China's Wuhan reports first coronavirus cluster since lifting of lockdown

Published May 11, 2020
People wearing face masks use the stairs and escalator inside a subway station during morning rush hour, following an outbreak of the coronavirus disease, in Beijing, China on May 11. — Reuters
People wearing face masks use the stairs and escalator inside a subway station during morning rush hour, following an outbreak of the coronavirus disease, in Beijing, China on May 11. — Reuters

Wuhan, the epicentre of the novel coronavirus outbreak in China, reported on Monday its first cluster of infections since a lockdown on the central Chinese city was lifted a month ago, stoking concerns of a wider resurgence of the disease.

The new infections sounded a note of caution amid efforts to ease coronavirus-related restrictions across China as businesses restart and individuals go back to work.

Also read: China's Wuhan, where the coronavirus emerged, begins to lift its lockdown

Wuhan reported five new confirmed cases, all of whom live in the same residential compound. One of them was the wife of an 89-year-old male patient reported a day earlier in the first confirmed case in the city in more than a month.

“At present, the task of epidemic prevention and control in the city is still very heavy,” said the Wuhan health authority in a statement. “We must resolutely contain the risk of a rebound.”

All of the latest confirmed cases were previously classified as asymptomatic, people who test positive for the virus and are capable of infecting others but do not show clinical signs such as a fever.

The number of asymptomatic cases in China is not known, as they only appear on the radar of health officials when they show up positive during tests conducted as part of contact tracing and health checks.

China does not include asymptomatic cases in its overall tally of confirmed cases, currently at 82,918, until they exhibit signs of infection. Mainland China has reported 4,633 deaths.

Hundreds of asymptomatic cases in Wuhan, which was released on April 8 from a months-long lockdown, are currently being monitored, according to the city’s health authority.

The number of new cases reported in China since April have been small compared with the thousands confirmed each day in February, thanks to a nationwide regime of screening, testing and quarantine.

The government said on Friday that China will gradually reopen cinemas, museums and other recreational venues, though restrictions including mandatory reservations and a limit on numbers will be in place.

Shanghai has already reopened some night entertainment venues such as discotheques. Walt Disney on Monday reopened its Shanghai Disneyland park to a reduced number of visitors.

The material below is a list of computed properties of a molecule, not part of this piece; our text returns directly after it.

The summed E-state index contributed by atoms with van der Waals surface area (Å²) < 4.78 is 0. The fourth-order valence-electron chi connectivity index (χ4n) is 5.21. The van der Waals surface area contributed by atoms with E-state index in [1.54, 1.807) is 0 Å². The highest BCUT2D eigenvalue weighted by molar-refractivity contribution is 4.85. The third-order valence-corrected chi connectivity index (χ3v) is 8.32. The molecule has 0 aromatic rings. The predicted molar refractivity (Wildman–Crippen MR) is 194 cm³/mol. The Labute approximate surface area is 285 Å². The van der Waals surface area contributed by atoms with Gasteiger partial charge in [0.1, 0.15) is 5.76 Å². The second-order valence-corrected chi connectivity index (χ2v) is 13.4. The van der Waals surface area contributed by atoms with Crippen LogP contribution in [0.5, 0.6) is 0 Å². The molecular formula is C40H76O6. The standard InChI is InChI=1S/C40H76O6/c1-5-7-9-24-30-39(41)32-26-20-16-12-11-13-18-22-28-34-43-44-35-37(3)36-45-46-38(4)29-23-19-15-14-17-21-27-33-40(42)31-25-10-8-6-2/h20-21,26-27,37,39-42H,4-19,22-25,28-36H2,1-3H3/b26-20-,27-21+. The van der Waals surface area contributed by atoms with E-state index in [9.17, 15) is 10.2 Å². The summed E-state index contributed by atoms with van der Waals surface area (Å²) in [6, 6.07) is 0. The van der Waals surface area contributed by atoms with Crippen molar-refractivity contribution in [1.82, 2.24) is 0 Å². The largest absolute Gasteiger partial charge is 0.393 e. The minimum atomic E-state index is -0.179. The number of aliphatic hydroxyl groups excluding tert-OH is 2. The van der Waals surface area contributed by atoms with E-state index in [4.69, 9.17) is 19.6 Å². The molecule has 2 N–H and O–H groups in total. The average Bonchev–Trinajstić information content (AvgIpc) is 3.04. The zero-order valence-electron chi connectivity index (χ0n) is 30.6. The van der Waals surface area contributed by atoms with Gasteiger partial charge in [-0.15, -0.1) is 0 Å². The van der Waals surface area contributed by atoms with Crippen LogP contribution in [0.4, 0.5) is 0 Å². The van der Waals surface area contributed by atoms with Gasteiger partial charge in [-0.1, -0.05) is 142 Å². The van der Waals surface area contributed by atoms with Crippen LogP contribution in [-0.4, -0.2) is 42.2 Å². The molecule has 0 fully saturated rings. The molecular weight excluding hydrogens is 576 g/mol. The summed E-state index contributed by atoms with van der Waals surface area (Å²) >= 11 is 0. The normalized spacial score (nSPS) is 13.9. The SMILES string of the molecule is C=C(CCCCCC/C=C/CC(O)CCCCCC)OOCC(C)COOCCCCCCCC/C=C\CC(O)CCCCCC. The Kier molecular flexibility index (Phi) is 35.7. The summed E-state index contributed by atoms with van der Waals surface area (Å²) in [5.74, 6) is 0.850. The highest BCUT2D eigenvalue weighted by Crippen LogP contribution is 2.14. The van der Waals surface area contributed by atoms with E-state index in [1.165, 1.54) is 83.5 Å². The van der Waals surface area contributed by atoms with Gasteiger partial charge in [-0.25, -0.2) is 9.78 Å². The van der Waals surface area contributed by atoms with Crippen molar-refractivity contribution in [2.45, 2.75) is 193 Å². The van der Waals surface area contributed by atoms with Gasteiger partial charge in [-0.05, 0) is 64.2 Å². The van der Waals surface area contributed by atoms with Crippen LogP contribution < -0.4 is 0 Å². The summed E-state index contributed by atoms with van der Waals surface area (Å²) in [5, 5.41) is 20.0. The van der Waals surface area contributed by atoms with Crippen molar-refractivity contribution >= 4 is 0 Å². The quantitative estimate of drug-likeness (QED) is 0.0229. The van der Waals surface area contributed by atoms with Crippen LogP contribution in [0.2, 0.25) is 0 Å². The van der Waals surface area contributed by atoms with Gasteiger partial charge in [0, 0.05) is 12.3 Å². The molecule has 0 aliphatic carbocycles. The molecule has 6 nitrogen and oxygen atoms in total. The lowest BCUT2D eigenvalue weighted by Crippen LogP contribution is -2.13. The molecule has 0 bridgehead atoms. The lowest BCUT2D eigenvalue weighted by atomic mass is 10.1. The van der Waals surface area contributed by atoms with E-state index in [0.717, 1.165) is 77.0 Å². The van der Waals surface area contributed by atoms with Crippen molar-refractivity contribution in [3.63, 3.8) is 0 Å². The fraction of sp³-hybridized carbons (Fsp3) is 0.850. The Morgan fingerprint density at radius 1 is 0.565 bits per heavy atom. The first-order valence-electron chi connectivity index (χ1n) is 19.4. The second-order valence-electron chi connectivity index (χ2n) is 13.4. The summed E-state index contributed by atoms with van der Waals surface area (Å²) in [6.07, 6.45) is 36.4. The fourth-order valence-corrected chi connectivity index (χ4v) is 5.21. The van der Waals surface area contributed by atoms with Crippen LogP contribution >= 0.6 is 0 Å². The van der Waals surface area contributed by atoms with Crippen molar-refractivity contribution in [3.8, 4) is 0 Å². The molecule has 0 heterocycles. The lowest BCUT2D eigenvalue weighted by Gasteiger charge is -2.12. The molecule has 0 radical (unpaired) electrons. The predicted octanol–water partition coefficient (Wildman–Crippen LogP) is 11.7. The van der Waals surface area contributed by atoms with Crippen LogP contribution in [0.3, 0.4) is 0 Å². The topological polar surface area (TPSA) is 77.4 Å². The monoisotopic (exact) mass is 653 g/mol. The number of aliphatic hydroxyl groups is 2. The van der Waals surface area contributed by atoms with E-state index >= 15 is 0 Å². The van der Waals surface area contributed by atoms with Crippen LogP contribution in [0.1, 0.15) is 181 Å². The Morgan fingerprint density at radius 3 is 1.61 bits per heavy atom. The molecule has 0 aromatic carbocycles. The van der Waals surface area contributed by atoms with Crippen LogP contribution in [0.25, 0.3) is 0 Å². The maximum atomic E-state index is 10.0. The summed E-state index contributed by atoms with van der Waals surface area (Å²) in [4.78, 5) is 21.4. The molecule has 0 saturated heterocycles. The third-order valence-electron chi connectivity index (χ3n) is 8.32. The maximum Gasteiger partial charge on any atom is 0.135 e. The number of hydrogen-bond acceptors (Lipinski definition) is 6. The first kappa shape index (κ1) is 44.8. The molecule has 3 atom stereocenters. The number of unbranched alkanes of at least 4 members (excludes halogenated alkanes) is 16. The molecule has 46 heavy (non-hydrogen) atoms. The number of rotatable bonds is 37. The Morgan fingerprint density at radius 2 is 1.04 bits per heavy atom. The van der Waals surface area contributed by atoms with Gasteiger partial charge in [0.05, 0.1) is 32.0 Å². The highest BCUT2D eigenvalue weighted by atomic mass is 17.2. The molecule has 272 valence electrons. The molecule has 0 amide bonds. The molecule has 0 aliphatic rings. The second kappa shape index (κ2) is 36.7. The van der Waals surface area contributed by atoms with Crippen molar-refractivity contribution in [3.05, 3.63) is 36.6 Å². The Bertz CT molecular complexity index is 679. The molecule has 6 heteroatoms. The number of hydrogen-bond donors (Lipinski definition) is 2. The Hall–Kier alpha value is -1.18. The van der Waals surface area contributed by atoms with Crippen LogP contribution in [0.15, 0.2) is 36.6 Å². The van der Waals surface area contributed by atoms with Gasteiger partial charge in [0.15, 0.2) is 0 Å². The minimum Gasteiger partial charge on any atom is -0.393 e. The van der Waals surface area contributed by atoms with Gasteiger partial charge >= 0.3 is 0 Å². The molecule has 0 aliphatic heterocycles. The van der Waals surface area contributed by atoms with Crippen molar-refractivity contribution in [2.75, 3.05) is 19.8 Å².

New outbreaks in China in the past two months have mainly developed in residential compounds or at hospitals.

South Korea is also battling a wave of new cases, although the most recent outbreaks there started in nightclubs and bars.

‘War-time mode

The Wuhan cases helped push the overall new COVID-19 infections confirmed on May 10 to 17, the highest daily increase since April 28.

Northeastern Jilin province, which on Saturday reported a cluster of infections in one of its cities, Shulan, reported three additional local cases.

Shulan has been marked a high-risk area, the only place in China currently with that designation.

“We’re now in a ‘war-time’ mode,” said Jin Hua, mayor of Shulan, which until the weekend had reported no local cases for more than 70 days.

Shulan has imposed a lockdown on its 600,000 residents since the weekend, with just one member of a household being allowed out each day to buy necessities.

One of the three cases confirmed in the Jilin province on May 10 was from Shulan.

The other two were from the city of Jilin uncovered through contact tracing of people who were in contact with earlier Shulan cases.

Nearby Liaoning and Heilongjiang provinces each reported one case, adding to worries about a resurgence of the outbreak in the region.

A 70-year-old patient in Harbin, capital of Heilongjiang, had tested negative seven times before results turned positive.

Of the new cases, seven were so-called imported cases in the northern Chinese region of Inner Mongolia involving travellers from overseas.

Across China, the number of new asymptomatic COVID-19 cases fell to 12 on May 10 compared with 20 reported a day earlier.

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